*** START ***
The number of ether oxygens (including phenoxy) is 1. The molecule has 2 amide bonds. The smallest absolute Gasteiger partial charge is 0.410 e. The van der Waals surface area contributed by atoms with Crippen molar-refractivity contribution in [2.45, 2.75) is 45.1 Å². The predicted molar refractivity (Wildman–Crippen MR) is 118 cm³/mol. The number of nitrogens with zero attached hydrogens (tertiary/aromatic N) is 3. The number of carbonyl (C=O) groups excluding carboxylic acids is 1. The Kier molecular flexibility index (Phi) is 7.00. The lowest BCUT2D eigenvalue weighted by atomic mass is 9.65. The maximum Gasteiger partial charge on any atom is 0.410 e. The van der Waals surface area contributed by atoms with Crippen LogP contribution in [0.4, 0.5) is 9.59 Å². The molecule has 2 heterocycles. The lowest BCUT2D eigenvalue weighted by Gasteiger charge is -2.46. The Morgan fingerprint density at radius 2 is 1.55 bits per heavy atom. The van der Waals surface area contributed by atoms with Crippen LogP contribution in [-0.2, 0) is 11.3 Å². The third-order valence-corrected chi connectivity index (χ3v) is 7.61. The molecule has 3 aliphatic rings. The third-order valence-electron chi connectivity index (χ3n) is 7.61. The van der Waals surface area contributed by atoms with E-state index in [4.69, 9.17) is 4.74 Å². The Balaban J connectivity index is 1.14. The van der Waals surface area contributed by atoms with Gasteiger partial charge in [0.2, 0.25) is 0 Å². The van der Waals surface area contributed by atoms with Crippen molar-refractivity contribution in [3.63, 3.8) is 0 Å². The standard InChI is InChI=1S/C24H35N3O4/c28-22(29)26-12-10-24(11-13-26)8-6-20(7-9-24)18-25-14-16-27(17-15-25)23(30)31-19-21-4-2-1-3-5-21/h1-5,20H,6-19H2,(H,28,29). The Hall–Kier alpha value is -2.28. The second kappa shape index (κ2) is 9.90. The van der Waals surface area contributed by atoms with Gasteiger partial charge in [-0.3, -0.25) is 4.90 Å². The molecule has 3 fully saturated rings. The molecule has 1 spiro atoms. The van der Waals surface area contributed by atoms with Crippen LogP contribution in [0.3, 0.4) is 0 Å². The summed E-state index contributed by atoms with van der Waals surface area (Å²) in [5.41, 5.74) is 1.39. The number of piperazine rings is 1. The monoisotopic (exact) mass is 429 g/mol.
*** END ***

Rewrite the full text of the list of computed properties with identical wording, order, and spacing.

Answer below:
The number of ether oxygens (including phenoxy) is 1. The molecule has 2 amide bonds. The smallest absolute Gasteiger partial charge is 0.410 e. The van der Waals surface area contributed by atoms with Crippen molar-refractivity contribution in [2.45, 2.75) is 45.1 Å². The predicted molar refractivity (Wildman–Crippen MR) is 118 cm³/mol. The number of nitrogens with zero attached hydrogens (tertiary/aromatic N) is 3. The number of carbonyl (C=O) groups excluding carboxylic acids is 1. The Kier molecular flexibility index (Phi) is 7.00. The lowest BCUT2D eigenvalue weighted by atomic mass is 9.65. The maximum Gasteiger partial charge on any atom is 0.410 e. The van der Waals surface area contributed by atoms with Crippen LogP contribution in [0.4, 0.5) is 9.59 Å². The molecule has 2 heterocycles. The lowest BCUT2D eigenvalue weighted by Gasteiger charge is -2.46. The Morgan fingerprint density at radius 2 is 1.55 bits per heavy atom. The van der Waals surface area contributed by atoms with Crippen LogP contribution in [-0.2, 0) is 11.3 Å². The third-order valence-corrected chi connectivity index (χ3v) is 7.61. The molecule has 3 aliphatic rings. The third-order valence-electron chi connectivity index (χ3n) is 7.61. The van der Waals surface area contributed by atoms with E-state index in [4.69, 9.17) is 4.74 Å². The Balaban J connectivity index is 1.14. The van der Waals surface area contributed by atoms with Gasteiger partial charge in [0.2, 0.25) is 0 Å². The van der Waals surface area contributed by atoms with Crippen molar-refractivity contribution in [3.63, 3.8) is 0 Å². The standard InChI is InChI=1S/C24H35N3O4/c28-22(29)26-12-10-24(11-13-26)8-6-20(7-9-24)18-25-14-16-27(17-15-25)23(30)31-19-21-4-2-1-3-5-21/h1-5,20H,6-19H2,(H,28,29). The Hall–Kier alpha value is -2.28. The second kappa shape index (κ2) is 9.90. The van der Waals surface area contributed by atoms with Gasteiger partial charge in [-0.3, -0.25) is 4.90 Å². The molecule has 3 fully saturated rings. The molecule has 1 spiro atoms. The van der Waals surface area contributed by atoms with Crippen LogP contribution in [0.3, 0.4) is 0 Å². The summed E-state index contributed by atoms with van der Waals surface area (Å²) in [5.41, 5.74) is 1.39. The number of piperazine rings is 1. The monoisotopic (exact) mass is 429 g/mol.